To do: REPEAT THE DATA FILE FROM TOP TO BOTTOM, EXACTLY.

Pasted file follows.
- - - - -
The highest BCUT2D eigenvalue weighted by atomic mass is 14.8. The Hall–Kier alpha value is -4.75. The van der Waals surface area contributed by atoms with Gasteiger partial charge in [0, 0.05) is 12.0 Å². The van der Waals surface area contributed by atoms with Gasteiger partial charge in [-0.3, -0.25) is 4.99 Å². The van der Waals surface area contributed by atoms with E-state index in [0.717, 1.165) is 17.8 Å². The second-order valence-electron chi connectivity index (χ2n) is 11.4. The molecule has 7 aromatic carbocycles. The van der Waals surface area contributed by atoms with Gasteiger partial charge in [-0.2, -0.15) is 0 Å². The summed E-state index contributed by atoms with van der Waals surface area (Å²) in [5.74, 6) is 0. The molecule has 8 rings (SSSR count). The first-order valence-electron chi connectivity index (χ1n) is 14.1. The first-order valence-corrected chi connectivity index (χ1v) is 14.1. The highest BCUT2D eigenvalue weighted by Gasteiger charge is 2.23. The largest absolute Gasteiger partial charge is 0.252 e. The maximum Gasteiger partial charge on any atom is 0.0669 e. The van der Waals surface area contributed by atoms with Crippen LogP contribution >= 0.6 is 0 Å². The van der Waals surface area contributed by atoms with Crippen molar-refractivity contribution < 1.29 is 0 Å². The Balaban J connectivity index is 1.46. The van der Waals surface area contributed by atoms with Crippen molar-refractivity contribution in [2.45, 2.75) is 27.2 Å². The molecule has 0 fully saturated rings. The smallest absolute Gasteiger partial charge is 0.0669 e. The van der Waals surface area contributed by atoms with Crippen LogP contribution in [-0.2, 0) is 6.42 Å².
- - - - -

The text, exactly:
The highest BCUT2D eigenvalue weighted by atomic mass is 14.8. The Hall–Kier alpha value is -4.75. The van der Waals surface area contributed by atoms with Gasteiger partial charge in [0, 0.05) is 12.0 Å². The van der Waals surface area contributed by atoms with Gasteiger partial charge in [-0.3, -0.25) is 4.99 Å². The van der Waals surface area contributed by atoms with E-state index in [0.717, 1.165) is 17.8 Å². The second-order valence-electron chi connectivity index (χ2n) is 11.4. The molecule has 7 aromatic carbocycles. The van der Waals surface area contributed by atoms with Gasteiger partial charge in [-0.2, -0.15) is 0 Å². The summed E-state index contributed by atoms with van der Waals surface area (Å²) in [5.74, 6) is 0. The molecule has 8 rings (SSSR count). The first-order valence-electron chi connectivity index (χ1n) is 14.1. The first-order valence-corrected chi connectivity index (χ1v) is 14.1. The highest BCUT2D eigenvalue weighted by Gasteiger charge is 2.23. The largest absolute Gasteiger partial charge is 0.252 e. The maximum Gasteiger partial charge on any atom is 0.0669 e. The van der Waals surface area contributed by atoms with Crippen LogP contribution >= 0.6 is 0 Å². The van der Waals surface area contributed by atoms with Crippen molar-refractivity contribution < 1.29 is 0 Å². The Balaban J connectivity index is 1.46. The van der Waals surface area contributed by atoms with Crippen molar-refractivity contribution in [2.45, 2.75) is 27.2 Å². The molecule has 0 fully saturated rings. The smallest absolute Gasteiger partial charge is 0.0669 e. The van der Waals surface area contributed by atoms with Crippen LogP contribution in [-0.2, 0) is 6.42 Å².